Box 1: Cultural differences in child-rearing practices

One of the underlying issues that has led to an over-representation of Indigenous children in the child protection system is the cultural differences between Indigenous communities and welfare agencies in their understandings of family structure and child-rearing practices. Historically, this has meant that Indigenous family structures and child-rearing practices have at times been mistakenly perceived as “unstable” or “dysfunctional” (HREOC, 1997). However, it is important to recognise that Aboriginal and Torres Strait Islander family structures and approaches to raising children can be a source of cultural strength and not, themselves, a source of dysfunction.

For more information, see Strengths of Australian Aboriginal cultural practices in family life and child rearing (Lohoar, Butera, & Kennedy, 2014). 

What action is being taken?

The National Framework for Protecting Australia's Children 2009-2020 (Council of Australian Governments, 2009) aims to reduce child maltreatment and improve child protection responses for all Australian children but also makes specific mention of the needs of Aboriginal and Torres Strait Islander children. The Framework takes a public health approach to improving outcomes for Aboriginal and Torres Strait Islander children through addressing issues of disadvantage, recognising and promoting family, community and cultural strengths and using community-wide strategies to address specific risk factors such as alcohol or substance abuse and/or domestic violence.

To help achieve this, the Third Action Plan 2015–2018 includes a cross-cutting focus area on Aboriginal and Torres Strait Islander children and families. Specifically, the Third Action Plan calls for a sustained commitment to ensure that the five domains of the Aboriginal and Torres Strait Islander Child Placement Principle (prevention, partnership, placement, participation and connection) are applied to the implementation of strategies and actions across all other focus areas. For more information, see the Driving Change: Intervening Early. National Framework for Protecting Australia’s Children: Third Three-Year Action Plan 2015–2018 (Department of Social Services, 2015).

“Family Matters: Strong Communities. Strong Culture. Stronger Children” is a national campaign lead by SNAICC that aims to eliminate the over-representation of Aboriginal and Torres Strait Islander children in out-of-home care by 2040. The plan to achieve this is based on four building blocks (SNAICC, 2016b): 

  1. All families enjoy access to quality, culturally safe, universal and targeted services necessary for Aboriginal and Torres Strait Islander children to thrive.
  2. Aboriginal and Torres Strait Islander people and organisations participate in and have control over decisions that affect their children.
  3. Law, policy and practice in child and family welfare are culturally safe and responsive.
  4. Governments and services are accountable to Aboriginal and Torres Strait Islander people (SNAICC, 2016b).

As part of the campaign, a report has been published describing the over-representation of Aboriginal and Torres Strait Islander children in out-of-home care, and exploring the economic, social and community-level factors that contribute to this over-representation. The report also makes recommendations for policy, practice and systemic reform.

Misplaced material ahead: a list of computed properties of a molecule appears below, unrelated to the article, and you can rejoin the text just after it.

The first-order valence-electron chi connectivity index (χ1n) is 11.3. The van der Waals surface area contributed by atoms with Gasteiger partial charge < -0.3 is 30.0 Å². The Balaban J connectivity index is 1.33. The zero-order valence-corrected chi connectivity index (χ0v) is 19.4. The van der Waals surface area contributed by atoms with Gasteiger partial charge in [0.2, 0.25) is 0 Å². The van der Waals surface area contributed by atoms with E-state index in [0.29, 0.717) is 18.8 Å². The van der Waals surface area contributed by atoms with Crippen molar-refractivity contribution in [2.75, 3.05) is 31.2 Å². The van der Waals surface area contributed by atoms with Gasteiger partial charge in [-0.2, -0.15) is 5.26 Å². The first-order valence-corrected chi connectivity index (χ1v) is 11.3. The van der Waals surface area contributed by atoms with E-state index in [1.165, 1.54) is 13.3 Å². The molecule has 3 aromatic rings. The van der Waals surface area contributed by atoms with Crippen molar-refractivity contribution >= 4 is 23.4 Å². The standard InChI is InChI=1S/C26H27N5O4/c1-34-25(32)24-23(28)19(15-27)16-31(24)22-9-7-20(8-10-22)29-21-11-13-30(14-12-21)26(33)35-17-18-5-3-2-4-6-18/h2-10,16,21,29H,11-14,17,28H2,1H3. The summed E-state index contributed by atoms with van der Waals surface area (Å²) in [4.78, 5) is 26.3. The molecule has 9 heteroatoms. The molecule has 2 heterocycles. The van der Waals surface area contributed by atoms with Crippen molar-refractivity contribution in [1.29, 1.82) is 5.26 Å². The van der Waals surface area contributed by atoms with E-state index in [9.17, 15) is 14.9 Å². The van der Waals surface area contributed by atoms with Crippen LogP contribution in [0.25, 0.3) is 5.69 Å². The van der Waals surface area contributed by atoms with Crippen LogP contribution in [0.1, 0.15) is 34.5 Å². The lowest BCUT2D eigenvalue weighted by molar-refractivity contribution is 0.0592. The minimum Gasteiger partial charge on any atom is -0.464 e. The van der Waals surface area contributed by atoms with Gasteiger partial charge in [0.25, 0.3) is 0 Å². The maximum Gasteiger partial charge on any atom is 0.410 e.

For more information, see Driving Change: Intervening Early. National Framework for Protecting Australia’s Children: Third Three-Year Action Plan 2015-2018 (Department of Social Services, 2015). Family Matters Roadmap (SNAICC, 2016b) and the Family Matters Report (SNAICC, 2016a).

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  • Steering Committee for Review of Government Service Provision. (2014). Overcoming Indigenous disadvantage: Key indicators 2014. Canberra: Productivity Commission.
  • Taylor, N. & Putt, T. (2007). Adult sexual violence in Indigenous and culturally and linguistically diverse communities in Australia (Trends and Issues in Crime and Criminal Justice No. 345). Canberra: Australian Institute of Criminology.
  • Titterton, A. (2017). Indigenous access to family law in Australia and caring for Indigenous children. University of New South Wales Law Journal, 40(1), 146-185.
  • Willis, M. (2011). Non-disclosure of violence in Australian Indigenous communities (Trends & issues in crime and criminal justice No. 405). Australian Institute of Criminology. Retrieved from <www.aic.gov.au/publications/current%20series/tandi/401-420/tandi405.html>.

1 The terms "Aboriginal and Torres Strait Islander" and "non-Indigenous" are used throughout this paper. This reflects the use of these terms in the source publications.

2 Primary types of maltreatment are the forms of maltreatment most likely to place the child at risk or to be most severe in the short term (AIHW, 2016). The co-occurrence of primary types of maltreatment with other types of abuse and neglect varies by type. See Table 3.3 of the AIHW (2016) report for more information.

3 See Conceptualising the Prevention of Child Sexual Abuse (Quadara, Nagy, Higgins, & Siegel, 2015) for an overview of the risk factors involved in child sexual abuse in Indigenous communities.

4 For a more in-depth discussion of out-of-home care for all Australian children see Children in Care.

Authors and Acknowledgements

This paper was updated by Jessica Smart, Senior Research Officer with the Child Family Community Australia information exchange at the Australian Institute of Family Studies.

Previous editions were compiled by Adam Dean, Kathryn Goldsworthy, Deborah Scott, Lalitha Nair, Dr Leah Bromfield, Briony Horsfall, Alister Lamont and Mel Irenyi.

Publication details

CFCA Resource Sheet
Published by the Australian Institute of Family Studies, August 2017.
Last updated August 2017